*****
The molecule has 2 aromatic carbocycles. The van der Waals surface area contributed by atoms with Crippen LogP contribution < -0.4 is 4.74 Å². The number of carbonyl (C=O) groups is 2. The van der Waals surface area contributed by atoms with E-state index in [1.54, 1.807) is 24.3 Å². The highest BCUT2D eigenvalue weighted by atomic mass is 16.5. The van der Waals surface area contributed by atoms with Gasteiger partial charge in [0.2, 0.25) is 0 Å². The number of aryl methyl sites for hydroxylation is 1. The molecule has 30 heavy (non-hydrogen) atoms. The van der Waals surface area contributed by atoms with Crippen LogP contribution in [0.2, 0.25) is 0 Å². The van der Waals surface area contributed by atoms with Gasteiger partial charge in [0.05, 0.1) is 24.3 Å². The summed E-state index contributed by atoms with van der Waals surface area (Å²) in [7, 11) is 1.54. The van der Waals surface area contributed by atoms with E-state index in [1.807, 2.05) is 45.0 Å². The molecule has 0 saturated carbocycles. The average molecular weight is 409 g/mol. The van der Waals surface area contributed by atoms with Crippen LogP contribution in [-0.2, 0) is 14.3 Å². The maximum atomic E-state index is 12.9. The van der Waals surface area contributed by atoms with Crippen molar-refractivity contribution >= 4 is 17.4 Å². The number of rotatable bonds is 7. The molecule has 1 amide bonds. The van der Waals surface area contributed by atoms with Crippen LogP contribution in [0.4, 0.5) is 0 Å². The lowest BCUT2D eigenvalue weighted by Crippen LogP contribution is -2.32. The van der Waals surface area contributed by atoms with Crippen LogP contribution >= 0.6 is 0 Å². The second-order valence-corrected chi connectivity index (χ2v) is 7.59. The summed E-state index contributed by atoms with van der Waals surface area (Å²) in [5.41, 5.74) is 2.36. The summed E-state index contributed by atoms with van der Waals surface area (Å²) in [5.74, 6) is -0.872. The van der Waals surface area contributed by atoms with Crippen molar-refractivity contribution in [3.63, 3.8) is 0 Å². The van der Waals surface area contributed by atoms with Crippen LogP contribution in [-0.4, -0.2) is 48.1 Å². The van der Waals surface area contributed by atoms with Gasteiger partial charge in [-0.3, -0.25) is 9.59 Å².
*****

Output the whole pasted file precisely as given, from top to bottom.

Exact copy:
The molecule has 2 aromatic carbocycles. The van der Waals surface area contributed by atoms with Crippen LogP contribution < -0.4 is 4.74 Å². The number of carbonyl (C=O) groups is 2. The van der Waals surface area contributed by atoms with E-state index in [1.54, 1.807) is 24.3 Å². The highest BCUT2D eigenvalue weighted by atomic mass is 16.5. The van der Waals surface area contributed by atoms with Gasteiger partial charge in [0.2, 0.25) is 0 Å². The number of aryl methyl sites for hydroxylation is 1. The molecule has 30 heavy (non-hydrogen) atoms. The van der Waals surface area contributed by atoms with Crippen LogP contribution in [0.2, 0.25) is 0 Å². The van der Waals surface area contributed by atoms with Gasteiger partial charge in [0.05, 0.1) is 24.3 Å². The summed E-state index contributed by atoms with van der Waals surface area (Å²) in [7, 11) is 1.54. The van der Waals surface area contributed by atoms with E-state index in [1.807, 2.05) is 45.0 Å². The molecule has 0 saturated carbocycles. The average molecular weight is 409 g/mol. The van der Waals surface area contributed by atoms with Crippen LogP contribution in [-0.2, 0) is 14.3 Å². The maximum atomic E-state index is 12.9. The van der Waals surface area contributed by atoms with Crippen molar-refractivity contribution >= 4 is 17.4 Å². The number of rotatable bonds is 7. The molecule has 1 amide bonds. The van der Waals surface area contributed by atoms with Crippen LogP contribution in [0.4, 0.5) is 0 Å². The lowest BCUT2D eigenvalue weighted by Crippen LogP contribution is -2.32. The van der Waals surface area contributed by atoms with Crippen LogP contribution >= 0.6 is 0 Å². The second-order valence-corrected chi connectivity index (χ2v) is 7.59. The summed E-state index contributed by atoms with van der Waals surface area (Å²) in [5.41, 5.74) is 2.36. The summed E-state index contributed by atoms with van der Waals surface area (Å²) in [5.74, 6) is -0.872. The van der Waals surface area contributed by atoms with Crippen molar-refractivity contribution in [3.63, 3.8) is 0 Å². The van der Waals surface area contributed by atoms with Crippen LogP contribution in [-0.4, -0.2) is 48.1 Å². The van der Waals surface area contributed by atoms with Gasteiger partial charge in [-0.3, -0.25) is 9.59 Å².